The people of Opuama community in Egbema Kingdom, Warri North Local Government Area of Delta State have continued to lament on tragedies that have befallen them following a terrifying oil spill that contaminated their land and water on 14 March 2021.
When an environmental monitor from Health of Mother Earth Foundation (HOMEF) visited Opuama on 17 March, the community was in complete disarray and anguish over the spill which has been connected to the death of an elder, Pa. Anthony Ebiogbo.
Shedding more light on the community’s predicament, Mr. Paul Toruwei, a youth leader in one of Opuama’s Satellite Communities, lamented “There was a lot of dead fish and other aquatic animals washing up on our shores, lifeless. Our youths carried a lot of them on that day to the Opuama flow station and left them there for the oil company.”
The marine ecosystem of Opuama has been ruined by the oil spill. One aggrieved woman in the community cried out “We cannot even find small tilapia anymore. There is no fish anymore!”
Opuama was host to Shell for over 35 years before Nigerian Petroleum Development Company Ltd (NPDC); and Elcrest Exploration and Production Nigeria Ltd (NPDC/ELCREST, a joint venture between Starcrest Nigeria Energy and Seplat’s Eland Oil and Gas) took over oil and gas operations in the community.
Like many other communities in the Niger Delta playing hosts or neighbours to oil and gas companies, Opuama has lost more than it has gained from the operations of the NPDC/ELCREST joint venture.
The people of Opuama lack good health care facilities. The cottage hospital in the community built by NPDC/ELCREST was said to have been commissioned only some months ago and has no permanent doctors and nurses. A week after the oil spill, doctors and nurses were said to have been sent in to attend to those who took ill but later left, leaving many unattended to. Till the time of this report no permanent doctors and nurses have been sent to the hospital.
Several community members have had to visit alternative health care setups with no professional medical practitioners.
Another community person, Mr. Stanley Ejoor, the spokesperson/interpreter for the group met by the HOMEF monitor, commented that “the oil spill was accompanied by heavy smell of gas and was like a cloud which covered the whole community.” This particular occurrence was said to be responsible for the death of Pa. Anthony who according to some community people, collapsed less than 20 minutes after complaining about the pollution caused by the spill.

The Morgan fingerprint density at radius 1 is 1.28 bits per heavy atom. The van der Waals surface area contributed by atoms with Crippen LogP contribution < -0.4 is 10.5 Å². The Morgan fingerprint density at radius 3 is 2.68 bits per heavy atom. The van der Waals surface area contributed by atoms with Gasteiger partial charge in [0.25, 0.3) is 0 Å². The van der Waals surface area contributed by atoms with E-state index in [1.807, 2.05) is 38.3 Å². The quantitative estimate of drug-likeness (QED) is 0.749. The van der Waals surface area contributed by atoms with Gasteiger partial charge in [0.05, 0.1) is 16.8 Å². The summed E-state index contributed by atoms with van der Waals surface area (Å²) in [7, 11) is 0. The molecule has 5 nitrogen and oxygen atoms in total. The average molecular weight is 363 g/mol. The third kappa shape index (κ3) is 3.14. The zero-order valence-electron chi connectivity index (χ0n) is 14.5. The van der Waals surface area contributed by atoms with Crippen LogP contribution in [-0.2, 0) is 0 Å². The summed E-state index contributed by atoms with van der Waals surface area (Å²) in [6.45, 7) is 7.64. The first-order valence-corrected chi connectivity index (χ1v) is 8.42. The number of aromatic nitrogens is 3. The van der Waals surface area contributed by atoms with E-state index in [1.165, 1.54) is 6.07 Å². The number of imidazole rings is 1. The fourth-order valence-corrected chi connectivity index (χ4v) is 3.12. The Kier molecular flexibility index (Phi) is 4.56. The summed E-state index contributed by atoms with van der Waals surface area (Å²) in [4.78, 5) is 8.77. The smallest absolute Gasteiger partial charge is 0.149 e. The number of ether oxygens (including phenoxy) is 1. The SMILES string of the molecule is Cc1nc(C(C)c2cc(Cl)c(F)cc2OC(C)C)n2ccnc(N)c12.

The youth leader informed that Pa. Anthony had lived most of his life in Lagos and had just moved back home to Opuama some few months back, only to meet his death.
According to the youth leader, “Because of the pollution, we had to shut down schools for the safety of our children, as there have been lots of complaints from parents in the community [who expressed their fears about their children falling ill], and there is no hospital to run to here in Opuama. There has been total lock down of economic activities here in our community.”
The community’s women and children were found searching for usable water as their major source of water had been ruined by the oil spill.
The oil spill has put the lives of the inhabitants of Opuama in danger and is making life difficult for them. The spill has disrupted Opuama’s natural ecosystems and has halted their vibrant economic activities.
But, like has always been the case, the concerned oil and gas company is trying to circumvent responsibility.
The community, hence, demands:
- Immediate clean up of the oil
- Provision of alternative potable water supply
- Immediate provision of relief materials and adequate compensation for damage done.
- Environmental audit of the entire Opuama Kingdom and immediate remediation and restoration of the environment
- Running of medical tests on the people of Opuama community and provision of adequate health care for every single soul in the community
- Oil companies should not be hasty to declare “cause” of oil spills until after a proper and thorough Joint Inspection Visit (JIV).